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Published: Saturday, January 27, 2018 @ 2:53 PM
— Casino mogul Steve Wynn has resigned as the finance chairman for the Republican National Committee.
RNC chair Ronna McDaniel issued a brief statement confirming the Politico report that surfaced Saturday afternoon: "Today, I accepted Steve Wynn's resignation as Republican National Committee Finance chair."
Statement from RNC Chair Ronna McDaniel: "Today I accepted Steve Wynn’s resignation as Republican National Committee Finance Chair."— Alex Isenstadt (@politicoalex) January 27, 2018
Published: Wednesday, May 23, 2018 @ 1:59 PM
NEW YORK — A federal judge in New York ruled Wednesday that President Donald Trump can’t block people from his Twitter feed because doing so would violate their First Amendment rights, according to multiple reports.
The ruling was issued by U.S. District Judge Naomi Reice Buchwald in response to a lawsuit filed in July by the Knight First Amendment Institute at Columbia University and others, Reuters reported.
The president has more than 52 million followers on his @realDonaldTrump Twitter account. He has frequently used the platform to interact with the public both before and during his presidency.
Buchwald ruled Wednesday that Trump’s account constitutes a public forum “and blocking people who reply to his tweets with differing opinions constitutes viewpoint discrimination” in violation of the First Amendment, The Hill reported.
Published: Wednesday, May 23, 2018 @ 5:00 PM
WASHINGTON — The U.S. Senate overwhelmingly passed a VA Health bill Wednesday that would expand the private health care options for veterans, extending and streamlining the current VA Choice program and providing $5.2 billion for that program.
Both Sens. Sherrod Brown and Rob Portman voted for the bill, which embraces increased flexibility, allowing veterans to seek private provider options if VA centers within 40 miles cannot meet the necessary care requirements The current VA bill — which increased flexibility in part as a reaction to reports of long waiting lists for services at VA health centers — expires May 31. The bill, which passed the Senate 92-5, now goes to President Donald Trump, who is expected to sign it.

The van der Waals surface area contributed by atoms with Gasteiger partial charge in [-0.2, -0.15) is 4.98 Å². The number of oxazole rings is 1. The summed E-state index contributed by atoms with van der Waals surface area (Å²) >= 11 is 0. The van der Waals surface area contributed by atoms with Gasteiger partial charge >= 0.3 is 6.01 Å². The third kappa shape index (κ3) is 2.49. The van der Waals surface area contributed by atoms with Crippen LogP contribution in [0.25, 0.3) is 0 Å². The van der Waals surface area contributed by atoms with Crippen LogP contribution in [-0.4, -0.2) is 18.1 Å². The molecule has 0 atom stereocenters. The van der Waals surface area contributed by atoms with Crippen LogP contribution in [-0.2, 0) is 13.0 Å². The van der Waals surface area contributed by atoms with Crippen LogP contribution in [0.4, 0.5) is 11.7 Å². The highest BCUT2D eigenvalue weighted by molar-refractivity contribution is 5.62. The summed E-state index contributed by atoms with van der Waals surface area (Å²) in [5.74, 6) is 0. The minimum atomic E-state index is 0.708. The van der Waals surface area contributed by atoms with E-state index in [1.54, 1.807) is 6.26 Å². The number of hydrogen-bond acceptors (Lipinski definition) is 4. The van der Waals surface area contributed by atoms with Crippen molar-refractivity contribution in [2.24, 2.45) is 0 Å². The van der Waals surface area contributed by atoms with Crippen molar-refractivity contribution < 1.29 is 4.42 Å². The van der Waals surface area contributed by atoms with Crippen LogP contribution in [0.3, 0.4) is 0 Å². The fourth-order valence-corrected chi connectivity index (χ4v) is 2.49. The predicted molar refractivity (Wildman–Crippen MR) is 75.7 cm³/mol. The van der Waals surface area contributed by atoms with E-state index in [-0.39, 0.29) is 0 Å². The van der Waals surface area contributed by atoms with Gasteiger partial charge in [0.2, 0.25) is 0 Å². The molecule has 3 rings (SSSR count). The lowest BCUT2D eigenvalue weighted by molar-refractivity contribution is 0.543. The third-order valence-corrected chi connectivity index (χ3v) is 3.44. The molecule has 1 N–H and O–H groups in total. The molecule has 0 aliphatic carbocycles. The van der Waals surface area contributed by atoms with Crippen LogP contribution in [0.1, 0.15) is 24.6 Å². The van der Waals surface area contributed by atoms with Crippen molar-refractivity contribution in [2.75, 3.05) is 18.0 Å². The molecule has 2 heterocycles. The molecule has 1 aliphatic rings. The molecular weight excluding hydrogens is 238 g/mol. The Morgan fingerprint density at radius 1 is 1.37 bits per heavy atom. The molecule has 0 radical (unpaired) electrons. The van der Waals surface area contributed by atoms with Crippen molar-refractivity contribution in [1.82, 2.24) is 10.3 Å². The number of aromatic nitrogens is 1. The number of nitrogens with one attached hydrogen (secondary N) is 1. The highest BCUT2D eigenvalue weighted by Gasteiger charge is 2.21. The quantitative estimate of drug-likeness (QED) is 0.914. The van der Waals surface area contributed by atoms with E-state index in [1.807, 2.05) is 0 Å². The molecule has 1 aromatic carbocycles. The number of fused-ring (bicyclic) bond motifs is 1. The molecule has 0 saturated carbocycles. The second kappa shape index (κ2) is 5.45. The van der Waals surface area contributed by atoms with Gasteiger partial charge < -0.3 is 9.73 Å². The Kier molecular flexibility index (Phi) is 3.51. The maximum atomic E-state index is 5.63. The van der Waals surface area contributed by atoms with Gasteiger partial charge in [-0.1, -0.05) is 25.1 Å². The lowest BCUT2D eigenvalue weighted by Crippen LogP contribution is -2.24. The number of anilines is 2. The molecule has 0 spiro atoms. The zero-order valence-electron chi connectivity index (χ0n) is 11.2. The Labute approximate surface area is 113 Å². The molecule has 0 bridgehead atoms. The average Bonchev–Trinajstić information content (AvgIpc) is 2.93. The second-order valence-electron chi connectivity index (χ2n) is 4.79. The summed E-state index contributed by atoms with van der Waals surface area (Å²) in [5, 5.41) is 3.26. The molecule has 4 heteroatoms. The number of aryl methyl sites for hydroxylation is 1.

Critics of the bill — including a group of 17 labor organizations, some representing federal workers — criticized the bill by arguing it would “outsource primary care to the private sector” - but Brown, a member of the Senate Veterans Affairs Committee, said the bill was “a good bill for veterans.” House Minority Leader Nancy Pelosi voted against a House version of the bill, saying it “opened the door to privatization.”
But Brown, D-Ohio, appeared to dispute that notion, saying during a press call Wednesday that he would oppose any effort to privatize the VA.
“I think we need to be very cautious because there’s a lot of pressure from a lot of interests, especially the Koch brothers, who just love privatization,” Brown said, adding, “I wouldn’t have written the bill exactly this way, but Republicans are in the majority.”
Portman, R-Ohio, meanwhile, said the bill helped open up more options for veterans seeking care. He said he’s talked to veterans who are barred from seeing certain specialists because they live within 40 miles of a VA facility. “This removes that sort of arbitrary distance and helps them be able to get the care they need,” he said. He said he was also satisfied with how the bill addresses opioids, ensuring that the VA does not give veterans more opioids than they need and thus discouraging addiction.
David Blom, president and chief executive of OhioHealth, was on the Congressional Commission on Care that, in 2016, issued a report on veterans’ health care with 18 recommendations, some of which are contained in the bill. He said the bill helps smooth out some friction points that exist between the VA healthcare system and the health-care system at large and will lead to expanded options for veterans.
“The barrier used to be so high … that patients suffered, the veteran suffered,” he said. “And the bill that is before us makes it easier for the veteran to access community health care.”
Also of significance is that the bill allows access to community doctors for veterans who live in areas where VA centers perform poorly, said Lt. Gen. Martin Steele, who served on the commission with Blom and spoke to veterans at an OhioHealth event last year. A report published in April in the Journal of General Internal Medicine showed that, while the VA performed on average the same as or significantly better than non-VA hospitals in most areas, there was a great deal of performance variation across VA facilities.